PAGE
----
In The Soul Key, the newest entry in the series of post-finale Deep Space Nine novels, author Olivia Woods continues the story of Iliana Ghemor. After getting rid of the Mirror Universe’s Intendant Kira, Iliana takes her place, and tries to use her newly-acquired powers to fulfil her quest to become the Mirror Universe’s Emissary. Will Commander Vaughn and Captain Kira be able to stop her?
In my review of the preceding novel, Fearful Symmetry, I wrote that “the writing style of Olivia Woods is engaging and makes for a smooth read, and she was able to pin down most of the characters very well”. The same is true here, but sadly the plot wasn’t really grabbing me this time. During my reading of The Soul Key, I sometimes had the feeling it was dragging and there really wasn’t enough content to carry a whole novel. I think it would have served the whole Mirror Universe storyline better if it had been wrapped up in a slightly longer Fearful Symmetry. There are certainly some very nice scenes, like Vaughn’s meeting with his Mirror Universe counterpart, but overall those scenes are too few and far between to elevate the story out of its average-ness. At the end of the novel, the Mirror Universe Ghemor says something to the effect that the Mirror Universe should return to handling its own affairs, and I have to agree with that. For the most part I enjoy both the DS9 post-finale books and Mirror Universe stories, but mixed together for too long, both lose some appeal in my opinion.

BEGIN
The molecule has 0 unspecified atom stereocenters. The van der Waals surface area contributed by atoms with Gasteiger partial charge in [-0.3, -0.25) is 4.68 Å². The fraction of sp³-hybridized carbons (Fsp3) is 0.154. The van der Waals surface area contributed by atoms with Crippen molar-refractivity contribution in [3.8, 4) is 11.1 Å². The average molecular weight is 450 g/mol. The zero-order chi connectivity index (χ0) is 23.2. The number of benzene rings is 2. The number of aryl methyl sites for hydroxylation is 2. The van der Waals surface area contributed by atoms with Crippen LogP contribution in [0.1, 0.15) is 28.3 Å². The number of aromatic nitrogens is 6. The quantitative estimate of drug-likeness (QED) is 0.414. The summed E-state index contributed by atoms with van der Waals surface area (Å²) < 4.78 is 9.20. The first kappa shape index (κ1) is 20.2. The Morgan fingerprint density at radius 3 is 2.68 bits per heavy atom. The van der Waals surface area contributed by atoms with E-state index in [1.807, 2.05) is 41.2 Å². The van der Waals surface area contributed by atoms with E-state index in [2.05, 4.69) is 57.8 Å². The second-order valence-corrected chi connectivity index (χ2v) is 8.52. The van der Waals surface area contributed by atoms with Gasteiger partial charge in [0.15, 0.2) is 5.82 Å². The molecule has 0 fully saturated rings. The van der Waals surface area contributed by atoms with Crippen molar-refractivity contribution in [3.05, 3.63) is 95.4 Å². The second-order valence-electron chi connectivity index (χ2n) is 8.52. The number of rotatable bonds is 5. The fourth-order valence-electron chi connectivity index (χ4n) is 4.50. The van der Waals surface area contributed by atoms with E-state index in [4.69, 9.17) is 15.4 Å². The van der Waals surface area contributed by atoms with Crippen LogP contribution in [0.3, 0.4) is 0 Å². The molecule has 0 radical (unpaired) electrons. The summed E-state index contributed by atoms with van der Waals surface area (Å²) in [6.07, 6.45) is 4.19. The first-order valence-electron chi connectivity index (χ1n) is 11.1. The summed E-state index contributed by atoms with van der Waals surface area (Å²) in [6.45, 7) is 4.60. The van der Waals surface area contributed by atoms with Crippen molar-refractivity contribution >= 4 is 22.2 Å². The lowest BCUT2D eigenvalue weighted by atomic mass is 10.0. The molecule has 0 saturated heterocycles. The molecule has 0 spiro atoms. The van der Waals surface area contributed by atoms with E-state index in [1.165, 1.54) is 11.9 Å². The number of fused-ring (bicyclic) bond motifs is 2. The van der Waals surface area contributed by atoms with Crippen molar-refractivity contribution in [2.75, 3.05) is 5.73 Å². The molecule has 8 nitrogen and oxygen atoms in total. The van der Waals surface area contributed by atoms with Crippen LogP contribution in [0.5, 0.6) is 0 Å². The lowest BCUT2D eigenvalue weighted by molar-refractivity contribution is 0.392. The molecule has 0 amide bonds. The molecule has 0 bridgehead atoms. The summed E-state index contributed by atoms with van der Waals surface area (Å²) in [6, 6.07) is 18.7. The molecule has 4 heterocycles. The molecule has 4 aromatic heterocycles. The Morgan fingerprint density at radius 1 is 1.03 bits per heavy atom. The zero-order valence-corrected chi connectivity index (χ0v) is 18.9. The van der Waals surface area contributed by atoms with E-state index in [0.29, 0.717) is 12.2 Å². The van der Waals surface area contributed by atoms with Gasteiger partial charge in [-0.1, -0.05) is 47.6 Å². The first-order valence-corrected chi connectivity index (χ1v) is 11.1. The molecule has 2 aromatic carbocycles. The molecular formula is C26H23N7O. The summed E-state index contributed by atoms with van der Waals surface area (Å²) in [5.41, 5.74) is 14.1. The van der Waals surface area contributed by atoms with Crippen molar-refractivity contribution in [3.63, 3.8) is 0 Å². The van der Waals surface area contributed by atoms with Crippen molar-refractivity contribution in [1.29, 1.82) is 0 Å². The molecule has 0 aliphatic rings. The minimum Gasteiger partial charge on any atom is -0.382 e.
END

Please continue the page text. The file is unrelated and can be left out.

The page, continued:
The character work is good, though, and I especially liked Taran’atar’s slow development of independence not only from Ghemor’s control, but outside control in general. Another character that benefits from this novel is Vaughn. One can only hope that both characters’ respective final scenes (Taran’atar answering a distress call by the Even Odds from Rising Son and Vaughn’s confrontation with Sisko) actually lead to something in upcoming books now that the series will be making a jump to the post-Destiny time-frame. If not, the little character development of this book was for naught, since beside those two the characters are depicted very well, but there isn’t really much development for them in my opinion.
Overall, an average novel and a slightly disappointing conclusion of the post-finale books’ Mirror Universe arc. When I first heard about the jump forward for the series after this novel I wasn’t overly happy about it, but now I’m wondering if a relatively fresh start isn’t what the series needs, especially now that the editorial reins have changed hands for the second time after first Marco Palmieri’s and now Margaret Clark’s lay-off…
The Soul Key (by Olivia Woods) was released by Pocket Books in August 2009.